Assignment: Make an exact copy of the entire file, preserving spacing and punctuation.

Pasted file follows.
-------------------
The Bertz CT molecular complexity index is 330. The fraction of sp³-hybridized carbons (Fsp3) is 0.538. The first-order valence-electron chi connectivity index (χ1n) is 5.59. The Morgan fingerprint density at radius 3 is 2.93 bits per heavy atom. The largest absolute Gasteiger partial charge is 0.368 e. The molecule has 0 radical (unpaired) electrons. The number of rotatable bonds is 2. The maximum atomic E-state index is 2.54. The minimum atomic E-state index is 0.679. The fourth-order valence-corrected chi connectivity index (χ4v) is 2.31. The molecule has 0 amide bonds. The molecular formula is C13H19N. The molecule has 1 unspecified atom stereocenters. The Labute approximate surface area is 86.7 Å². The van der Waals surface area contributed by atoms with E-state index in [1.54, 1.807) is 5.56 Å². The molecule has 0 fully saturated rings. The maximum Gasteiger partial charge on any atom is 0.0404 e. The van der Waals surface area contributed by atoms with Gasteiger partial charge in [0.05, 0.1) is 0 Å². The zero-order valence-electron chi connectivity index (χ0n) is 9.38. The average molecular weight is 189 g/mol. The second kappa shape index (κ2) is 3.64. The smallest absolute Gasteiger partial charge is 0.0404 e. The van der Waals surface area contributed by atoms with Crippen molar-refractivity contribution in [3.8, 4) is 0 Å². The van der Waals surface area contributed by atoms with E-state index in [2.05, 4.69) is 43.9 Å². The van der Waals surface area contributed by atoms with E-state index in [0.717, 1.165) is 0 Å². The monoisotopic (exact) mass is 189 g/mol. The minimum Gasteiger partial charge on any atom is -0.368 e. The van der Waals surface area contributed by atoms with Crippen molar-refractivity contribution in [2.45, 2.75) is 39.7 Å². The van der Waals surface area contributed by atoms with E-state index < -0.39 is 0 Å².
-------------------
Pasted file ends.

The Bertz CT molecular complexity index is 330. The fraction of sp³-hybridized carbons (Fsp3) is 0.538. The first-order valence-electron chi connectivity index (χ1n) is 5.59. The Morgan fingerprint density at radius 3 is 2.93 bits per heavy atom. The largest absolute Gasteiger partial charge is 0.368 e. The molecule has 0 radical (unpaired) electrons. The number of rotatable bonds is 2. The maximum atomic E-state index is 2.54. The minimum atomic E-state index is 0.679. The fourth-order valence-corrected chi connectivity index (χ4v) is 2.31. The molecule has 0 amide bonds. The molecular formula is C13H19N. The molecule has 1 unspecified atom stereocenters. The Labute approximate surface area is 86.7 Å². The van der Waals surface area contributed by atoms with E-state index in [1.54, 1.807) is 5.56 Å². The molecule has 0 fully saturated rings. The maximum Gasteiger partial charge on any atom is 0.0404 e. The van der Waals surface area contributed by atoms with Gasteiger partial charge in [0.05, 0.1) is 0 Å². The zero-order valence-electron chi connectivity index (χ0n) is 9.38. The average molecular weight is 189 g/mol. The second kappa shape index (κ2) is 3.64. The smallest absolute Gasteiger partial charge is 0.0404 e. The van der Waals surface area contributed by atoms with Crippen molar-refractivity contribution in [3.8, 4) is 0 Å². The van der Waals surface area contributed by atoms with E-state index in [2.05, 4.69) is 43.9 Å². The van der Waals surface area contributed by atoms with E-state index in [0.717, 1.165) is 0 Å². The monoisotopic (exact) mass is 189 g/mol. The minimum Gasteiger partial charge on any atom is -0.368 e. The van der Waals surface area contributed by atoms with Crippen molar-refractivity contribution in [2.45, 2.75) is 39.7 Å². The van der Waals surface area contributed by atoms with E-state index < -0.39 is 0 Å².